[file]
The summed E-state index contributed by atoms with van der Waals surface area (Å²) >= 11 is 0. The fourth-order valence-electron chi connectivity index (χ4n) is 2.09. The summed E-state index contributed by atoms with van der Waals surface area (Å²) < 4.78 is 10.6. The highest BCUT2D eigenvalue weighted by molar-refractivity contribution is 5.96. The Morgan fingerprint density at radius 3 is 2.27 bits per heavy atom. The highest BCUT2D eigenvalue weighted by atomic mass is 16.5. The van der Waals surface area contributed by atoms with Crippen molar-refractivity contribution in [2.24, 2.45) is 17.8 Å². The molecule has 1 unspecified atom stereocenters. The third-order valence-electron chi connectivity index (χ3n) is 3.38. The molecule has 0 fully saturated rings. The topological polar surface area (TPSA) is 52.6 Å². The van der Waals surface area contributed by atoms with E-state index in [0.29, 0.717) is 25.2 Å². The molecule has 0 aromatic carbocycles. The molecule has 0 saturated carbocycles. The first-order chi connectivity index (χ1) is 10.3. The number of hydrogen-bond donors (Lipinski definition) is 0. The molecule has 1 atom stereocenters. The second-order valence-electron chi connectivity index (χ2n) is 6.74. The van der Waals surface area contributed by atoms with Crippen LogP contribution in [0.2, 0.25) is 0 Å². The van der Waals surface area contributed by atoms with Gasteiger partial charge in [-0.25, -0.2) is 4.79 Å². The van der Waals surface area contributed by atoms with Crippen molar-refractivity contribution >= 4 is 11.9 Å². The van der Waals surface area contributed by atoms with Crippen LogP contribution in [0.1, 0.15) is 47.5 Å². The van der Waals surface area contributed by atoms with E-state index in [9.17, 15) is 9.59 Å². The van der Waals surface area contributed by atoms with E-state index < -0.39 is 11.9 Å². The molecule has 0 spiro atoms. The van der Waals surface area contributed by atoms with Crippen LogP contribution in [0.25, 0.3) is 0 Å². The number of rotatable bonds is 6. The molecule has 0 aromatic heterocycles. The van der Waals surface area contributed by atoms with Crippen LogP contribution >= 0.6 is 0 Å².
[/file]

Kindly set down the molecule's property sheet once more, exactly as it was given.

The summed E-state index contributed by atoms with van der Waals surface area (Å²) >= 11 is 0. The fourth-order valence-electron chi connectivity index (χ4n) is 2.09. The summed E-state index contributed by atoms with van der Waals surface area (Å²) < 4.78 is 10.6. The highest BCUT2D eigenvalue weighted by molar-refractivity contribution is 5.96. The Morgan fingerprint density at radius 3 is 2.27 bits per heavy atom. The highest BCUT2D eigenvalue weighted by atomic mass is 16.5. The van der Waals surface area contributed by atoms with Crippen molar-refractivity contribution in [2.24, 2.45) is 17.8 Å². The molecule has 1 unspecified atom stereocenters. The third-order valence-electron chi connectivity index (χ3n) is 3.38. The molecule has 0 fully saturated rings. The topological polar surface area (TPSA) is 52.6 Å². The van der Waals surface area contributed by atoms with E-state index in [0.29, 0.717) is 25.2 Å². The molecule has 0 aromatic carbocycles. The molecule has 0 saturated carbocycles. The first-order chi connectivity index (χ1) is 10.3. The number of hydrogen-bond donors (Lipinski definition) is 0. The molecule has 1 atom stereocenters. The second-order valence-electron chi connectivity index (χ2n) is 6.74. The van der Waals surface area contributed by atoms with Crippen LogP contribution in [0.2, 0.25) is 0 Å². The van der Waals surface area contributed by atoms with Gasteiger partial charge in [-0.25, -0.2) is 4.79 Å². The van der Waals surface area contributed by atoms with Crippen molar-refractivity contribution >= 4 is 11.9 Å². The van der Waals surface area contributed by atoms with Crippen LogP contribution in [0.1, 0.15) is 47.5 Å². The van der Waals surface area contributed by atoms with E-state index in [9.17, 15) is 9.59 Å². The van der Waals surface area contributed by atoms with E-state index < -0.39 is 11.9 Å². The molecule has 0 spiro atoms. The van der Waals surface area contributed by atoms with Crippen LogP contribution in [0.25, 0.3) is 0 Å². The number of rotatable bonds is 6. The molecule has 0 aromatic heterocycles. The van der Waals surface area contributed by atoms with Crippen LogP contribution >= 0.6 is 0 Å².